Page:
Humber College professor Andrea Rutherford felt “really unprepared” for clinical practice after graduating with a diploma in Nursing. Now, decades later, she is the program coordinator for the Developmental Services Worker diploma program and teaches students in the Bachelor of Behaviour Science program. 

“I didn’t want our students to feel the way I did going to field placements, so I started to simulate scenarios or bring in guest speakers. I also draw on my own background and experience,” she said. 

Andrea RutherfordRutherford’s first full-time job was as a research assistant at The Centre for Addiction and Mental Health (CAMH). It proved a valuable personal and professional experience where she heard the stories of people living with severe and persistent mental health issues, in their own words. 

“I took that into my second job at Trillium Health Centre where I was able to help start one of their first mental outpatient case management teams,” she said. 

During her time there, she saw services shift from the hospital into the community. Embracing the move, she began teaching and working with community agencies to improve service delivery.  She had, after all, spent years connecting with people they serve. 

“I can also help students make these connections from theory to practice and prepare themselves for the situations they find themselves in. When you hear stories directly from people receiving support and services and families you have more context.” 

More than curriculum 

One in five Canadians will experience a mental health issue in a given year, according to the Canadian Mental Health Association (CMHA). Students busy with courses, jobs, and COVID-19 stressors can be worn thin mentally and are especially vulnerable. 

“Just by nature of the content we teach and the demographic, we have a lot of students, who come to our field with challenges and issues and lived experiences themselves,” said Rutherford. 

Much of the course material is challenging, and students tend to identify with the situations they’re exposed to in the classroom. To be effective in the field, though, they must learn to cope with their own mental health well enough to separate themselves from their future clients.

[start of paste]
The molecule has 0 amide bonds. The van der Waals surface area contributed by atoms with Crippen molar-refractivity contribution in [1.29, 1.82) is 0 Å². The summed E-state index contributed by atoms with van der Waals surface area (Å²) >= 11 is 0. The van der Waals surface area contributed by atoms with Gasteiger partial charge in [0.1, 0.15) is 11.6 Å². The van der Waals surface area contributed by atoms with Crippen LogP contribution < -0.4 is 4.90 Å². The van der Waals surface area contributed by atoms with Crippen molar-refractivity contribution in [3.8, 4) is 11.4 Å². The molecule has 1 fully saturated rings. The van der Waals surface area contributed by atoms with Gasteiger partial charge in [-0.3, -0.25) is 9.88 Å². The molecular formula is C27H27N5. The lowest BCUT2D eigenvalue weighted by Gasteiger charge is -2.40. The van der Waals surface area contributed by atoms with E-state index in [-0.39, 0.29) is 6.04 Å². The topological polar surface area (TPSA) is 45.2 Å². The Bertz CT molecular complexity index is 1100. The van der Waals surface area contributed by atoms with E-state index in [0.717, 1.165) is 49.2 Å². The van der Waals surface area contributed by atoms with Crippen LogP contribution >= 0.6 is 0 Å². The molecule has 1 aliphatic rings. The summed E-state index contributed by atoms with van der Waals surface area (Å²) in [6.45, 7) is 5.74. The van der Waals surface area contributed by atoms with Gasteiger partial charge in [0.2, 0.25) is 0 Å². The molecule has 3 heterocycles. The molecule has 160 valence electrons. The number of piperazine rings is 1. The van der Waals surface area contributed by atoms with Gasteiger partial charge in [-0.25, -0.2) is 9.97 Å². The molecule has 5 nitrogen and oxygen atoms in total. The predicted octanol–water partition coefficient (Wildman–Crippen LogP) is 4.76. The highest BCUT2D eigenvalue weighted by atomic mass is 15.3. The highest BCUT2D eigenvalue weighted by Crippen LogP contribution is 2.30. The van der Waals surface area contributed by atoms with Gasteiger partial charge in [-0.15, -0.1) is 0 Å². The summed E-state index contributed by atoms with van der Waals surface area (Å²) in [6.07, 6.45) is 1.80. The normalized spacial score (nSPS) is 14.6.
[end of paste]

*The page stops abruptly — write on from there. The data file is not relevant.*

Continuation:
“We build it into the courses inherently. If you don’t take care of yourself, you’re not going to be successful in supporting someone else,” said Rutherford. 

That self-care, though, is crucial even before they enter the workforce. 

Coping beyond the classroom Natasha Daly

Natasha Daly is a recent graduate of the Developmental Services Worker program and is now pursuing her Bachelor of Behaviour Science degree while working in the field to support herself. 

Mental illness looms large in both her professional and personal life. She was diagnosed with Major Depressive Disorder and Generalized Anxiety Disorder at 17 and experiences physical symptoms that range from lack of appetite and sleep to a feeling of numbness so intense that she once thought she was having a stroke. 

Even harder to cope with are the intrusive thoughts, panic attacks and the feelings of depression. 

“It makes me distracted and can make me unmotivated. It can really take away from the joy of learning for me. When you’re so distracted and caught up with your own issues internally, learning can become a chore,” she said. 

Daly takes medication, and has found she receives some relief when she makes time for meaningful experiences outside of work or school, like yoga and horseback riding. 

In class – and now online – she is open with her professors about the state of her mental health. In Rutherford’s class, she was met with support and understanding. 

“She was flexible with me when I said ‘Hey, listen, I’m having a hard time,’ and all her assignments were fair. She had the experience where she can relate it to her students in the classroom,” said Daly. 

Rutherford also brings a distinct perspective which recognizes the importance of physical, mental and psychosocial health, which Daly has found especially helpful in her life, studies and work. 

Daly, like Rutherford, has found a way to harness what she has learned to help others. 

“I can see their perspective because of my experience. I can pick out their symptoms and can relate in terms of how different medications work,” she said. 

Her own challenges, combined with the personal narratives she is exposed to in class, have prepared her to connect with clients – and help them in a way only she can.